(Trends Wide) — A lobe of frigid air will sink deep into the US, bringing sub-zero temperatures to southern Florida, while severe thunderstorms sweep across the Mid-Atlantic and heavy snow hit parts of the Northeast.
March started out fairly mild in the eastern US and even downright warm in the southeast. Many places set all-time highs in the ’70s and ’80s as recently as this past Sunday and Monday. The heat has caused many trees, flowers and crops to already be in bloom.
But the intense storm will bring plummeting temperatures and frigid air from Canada to the Gulf Coast. Locations from Louisiana to South Carolina and south to Florida expect frost Saturday night through Sunday morning. Many of these places will experience a severe freeze, with several hours below -2 degrees.
Low temperatures for a significant period across much of the Deep South will threaten vulnerable vegetation.
“Freezing conditions will kill crops, other sensitive vegetation and possibly damage unprotected outdoor plumbing,” the National Weather Service (NWS) in Birmingham, Alabama said.
More than 30 record lows are possible Sunday morning from Louisiana to central Florida and as far north as the Mid-Atlantic. Temperatures will be in the teens for the Tennessee Valley in the Mid-Atlantic and Northeast, but no freeze advisories are being issued for these locations because the growing season hasn’t started.
Flood watches are in effect Friday through Saturday mornings in north Florida and south Georgia, in part because the ground was already saturated from the rainy days. Rainfall of 76 to 152 mm is forecast in this same area from Friday to Saturday morning.
An extended tornado watch is in effect until 11 a.m. ET Saturday for 26 counties in Florida and includes Tampa, Daytona Beach and Orlando. Nine counties in southeastern Georgia are also under surveillance.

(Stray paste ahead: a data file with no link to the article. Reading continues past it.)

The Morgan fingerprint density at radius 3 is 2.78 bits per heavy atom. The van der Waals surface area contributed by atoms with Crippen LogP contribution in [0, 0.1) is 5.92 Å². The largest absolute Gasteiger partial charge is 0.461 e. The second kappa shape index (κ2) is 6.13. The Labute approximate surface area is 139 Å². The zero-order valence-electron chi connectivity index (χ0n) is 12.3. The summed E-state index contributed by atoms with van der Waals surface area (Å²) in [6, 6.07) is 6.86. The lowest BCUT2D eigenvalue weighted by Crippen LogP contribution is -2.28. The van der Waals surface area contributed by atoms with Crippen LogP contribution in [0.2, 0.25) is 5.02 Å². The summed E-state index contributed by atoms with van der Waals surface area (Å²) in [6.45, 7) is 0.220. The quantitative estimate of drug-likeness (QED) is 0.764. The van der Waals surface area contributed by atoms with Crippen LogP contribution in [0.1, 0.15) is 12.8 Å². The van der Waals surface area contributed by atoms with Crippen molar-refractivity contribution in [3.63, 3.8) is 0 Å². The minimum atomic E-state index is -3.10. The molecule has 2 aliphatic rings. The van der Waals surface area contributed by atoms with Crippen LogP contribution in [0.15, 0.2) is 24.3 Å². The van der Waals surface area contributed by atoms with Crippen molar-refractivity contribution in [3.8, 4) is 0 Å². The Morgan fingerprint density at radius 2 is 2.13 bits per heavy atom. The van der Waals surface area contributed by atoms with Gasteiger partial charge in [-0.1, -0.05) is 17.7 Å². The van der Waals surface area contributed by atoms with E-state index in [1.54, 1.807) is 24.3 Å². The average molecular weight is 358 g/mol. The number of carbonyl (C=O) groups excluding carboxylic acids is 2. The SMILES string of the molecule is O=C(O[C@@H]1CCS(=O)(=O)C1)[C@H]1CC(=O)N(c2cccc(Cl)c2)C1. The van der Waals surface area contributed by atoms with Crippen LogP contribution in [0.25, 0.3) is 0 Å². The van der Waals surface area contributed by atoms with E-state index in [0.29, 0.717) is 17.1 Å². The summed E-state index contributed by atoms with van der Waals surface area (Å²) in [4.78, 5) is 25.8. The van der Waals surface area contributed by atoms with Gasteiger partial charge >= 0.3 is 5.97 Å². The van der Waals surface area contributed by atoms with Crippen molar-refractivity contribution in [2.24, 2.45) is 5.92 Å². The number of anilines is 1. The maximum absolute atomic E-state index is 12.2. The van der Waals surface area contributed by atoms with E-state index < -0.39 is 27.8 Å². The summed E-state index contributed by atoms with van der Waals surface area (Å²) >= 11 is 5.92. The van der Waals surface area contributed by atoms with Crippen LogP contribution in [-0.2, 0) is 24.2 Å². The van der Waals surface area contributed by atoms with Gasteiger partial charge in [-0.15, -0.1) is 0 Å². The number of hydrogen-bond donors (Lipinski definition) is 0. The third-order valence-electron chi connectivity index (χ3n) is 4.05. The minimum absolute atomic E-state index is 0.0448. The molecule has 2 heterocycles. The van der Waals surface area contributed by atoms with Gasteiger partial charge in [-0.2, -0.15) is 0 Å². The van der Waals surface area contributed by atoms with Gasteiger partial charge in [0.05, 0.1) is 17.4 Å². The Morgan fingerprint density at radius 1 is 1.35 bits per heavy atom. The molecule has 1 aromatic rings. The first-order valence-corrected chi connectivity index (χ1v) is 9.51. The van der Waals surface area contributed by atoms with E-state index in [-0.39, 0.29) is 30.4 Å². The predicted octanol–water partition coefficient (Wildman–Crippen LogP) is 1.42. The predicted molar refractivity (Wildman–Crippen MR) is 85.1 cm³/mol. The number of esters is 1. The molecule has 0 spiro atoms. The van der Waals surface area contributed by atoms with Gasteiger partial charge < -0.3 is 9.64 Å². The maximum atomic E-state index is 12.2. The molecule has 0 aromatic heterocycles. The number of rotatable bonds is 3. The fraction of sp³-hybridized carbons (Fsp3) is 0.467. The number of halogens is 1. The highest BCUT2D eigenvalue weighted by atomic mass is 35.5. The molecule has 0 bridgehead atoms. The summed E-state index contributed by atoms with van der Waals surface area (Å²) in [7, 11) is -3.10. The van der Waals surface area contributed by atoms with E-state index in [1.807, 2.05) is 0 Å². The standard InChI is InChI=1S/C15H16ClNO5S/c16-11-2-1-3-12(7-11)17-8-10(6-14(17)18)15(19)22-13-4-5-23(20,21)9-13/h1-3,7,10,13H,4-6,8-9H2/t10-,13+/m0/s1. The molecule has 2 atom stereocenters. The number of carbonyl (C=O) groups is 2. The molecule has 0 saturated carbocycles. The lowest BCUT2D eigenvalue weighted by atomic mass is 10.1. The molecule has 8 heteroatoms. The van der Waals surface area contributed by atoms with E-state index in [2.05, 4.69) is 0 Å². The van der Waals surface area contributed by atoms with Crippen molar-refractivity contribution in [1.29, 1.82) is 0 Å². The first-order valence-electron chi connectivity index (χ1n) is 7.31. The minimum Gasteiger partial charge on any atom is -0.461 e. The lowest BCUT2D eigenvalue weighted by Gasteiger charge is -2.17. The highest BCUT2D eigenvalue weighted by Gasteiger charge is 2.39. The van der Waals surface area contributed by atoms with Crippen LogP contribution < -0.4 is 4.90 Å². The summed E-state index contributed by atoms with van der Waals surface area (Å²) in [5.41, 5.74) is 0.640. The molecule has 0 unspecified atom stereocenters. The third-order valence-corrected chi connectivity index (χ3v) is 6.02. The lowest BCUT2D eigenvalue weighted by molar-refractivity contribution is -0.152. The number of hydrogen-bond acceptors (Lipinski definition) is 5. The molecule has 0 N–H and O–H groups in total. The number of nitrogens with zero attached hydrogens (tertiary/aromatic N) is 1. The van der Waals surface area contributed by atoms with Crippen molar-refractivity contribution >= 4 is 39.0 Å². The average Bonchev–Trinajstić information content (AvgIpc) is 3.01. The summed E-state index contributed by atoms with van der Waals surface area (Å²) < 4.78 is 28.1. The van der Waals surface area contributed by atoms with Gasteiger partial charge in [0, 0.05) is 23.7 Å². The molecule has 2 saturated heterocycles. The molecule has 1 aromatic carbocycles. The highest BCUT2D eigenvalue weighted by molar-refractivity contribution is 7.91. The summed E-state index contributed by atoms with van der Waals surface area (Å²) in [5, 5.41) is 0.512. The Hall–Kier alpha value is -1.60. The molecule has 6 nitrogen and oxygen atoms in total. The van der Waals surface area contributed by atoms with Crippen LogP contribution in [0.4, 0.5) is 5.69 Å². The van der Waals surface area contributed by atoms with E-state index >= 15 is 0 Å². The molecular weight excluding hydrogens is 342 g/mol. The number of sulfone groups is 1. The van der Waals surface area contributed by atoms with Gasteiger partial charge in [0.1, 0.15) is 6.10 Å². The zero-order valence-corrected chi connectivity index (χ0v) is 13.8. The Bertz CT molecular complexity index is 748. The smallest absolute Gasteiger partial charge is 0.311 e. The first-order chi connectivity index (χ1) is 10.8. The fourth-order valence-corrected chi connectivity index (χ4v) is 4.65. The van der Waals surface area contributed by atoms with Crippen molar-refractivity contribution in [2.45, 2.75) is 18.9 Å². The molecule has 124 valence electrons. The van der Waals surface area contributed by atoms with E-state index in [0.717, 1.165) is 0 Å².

Mid-Atlantic prepares for severe storms
Strong thunderstorms are possible in the Mid-Atlantic on Saturday as the system turns to the northeast. Some of these storms could create tornadoes, bringing dangerously damaging winds.
There is an enhanced threat (Level 3 of 5) of severe storms from Norfolk to Savannah through noon Saturday, and a slight risk (Level 2) extends into central Florida.
Periods of heavy rain, high winds and hail are possible and an isolated tornado could even appear, the NWS office in Charleston, South Carolina reported.
“A strong line of thunderstorms is forecast to move through the forecast area in the early morning hours. As the cold front approaches the region, frequent gusts in the 40 to 48 km/h range are expected. as dawn approaches,” added the Charleston office.
Bomb cyclone roars off the East Coast
And further north, the system is expected to strengthen into a bomb cyclone on Saturday and bring damaging winds and heavy snow, especially to parts of the inland Northeast, making travel difficult.
A bomb cyclone forms when a storm drops its pressure by 24 millibars (a measure of pressure) in less than 24 hours.
4 to 6 inches of snow is possible in the Tennessee and Ohio river valleys, with more than a foot possible in parts of upstate New York and northern New England. A blizzard warning is also in effect through mid-afternoon Saturday for portions of Northern Virginia through Blue Ridge.
“Snow rates of more than 25mm per hour combined with wind gusts…will severely reduce visibility and make driving conditions difficult or dangerous,” the Weather Prediction Center (WPC) said on Friday. “Heavy, wet snowflakes can cause scattered power outages,” the WPC added.
Metropolitan areas along the coast, including Washington, DC, Philadelphia, New York and Boston, are expected to collect mostly rain, although some snow could fall before Sunday.
More than 60 million people were under winter weather alerts from the NWS Friday night, from Texas to Maine.
New York State activated its Emergency Services Operations Center Friday night ahead of the impending storm.
“With up to a foot of snow forecast in some locations, this system is expected to create hazardous travel conditions for the next 36 hours, and New Yorkers should do everything possible to stay off the roads during this time,” he said. Emergency Services Commissioner Jackie Bray said in a news release Friday.
The midsection of the country will see temperatures -1 degrees below average from Texas to Minnesota and single-digit wind chills across the Great Lakes and the Northeast through the weekend.
Travel disruptions are expected for drivers and airline passengers. Nearly 400 flights have already been canceled for Saturday, including more than 100 JetBlue flights, according to tracking website FlightAware.
Trends Wide’s Jason Hanna, Aya Elamroussi and Derek Van Dam contributed to this report.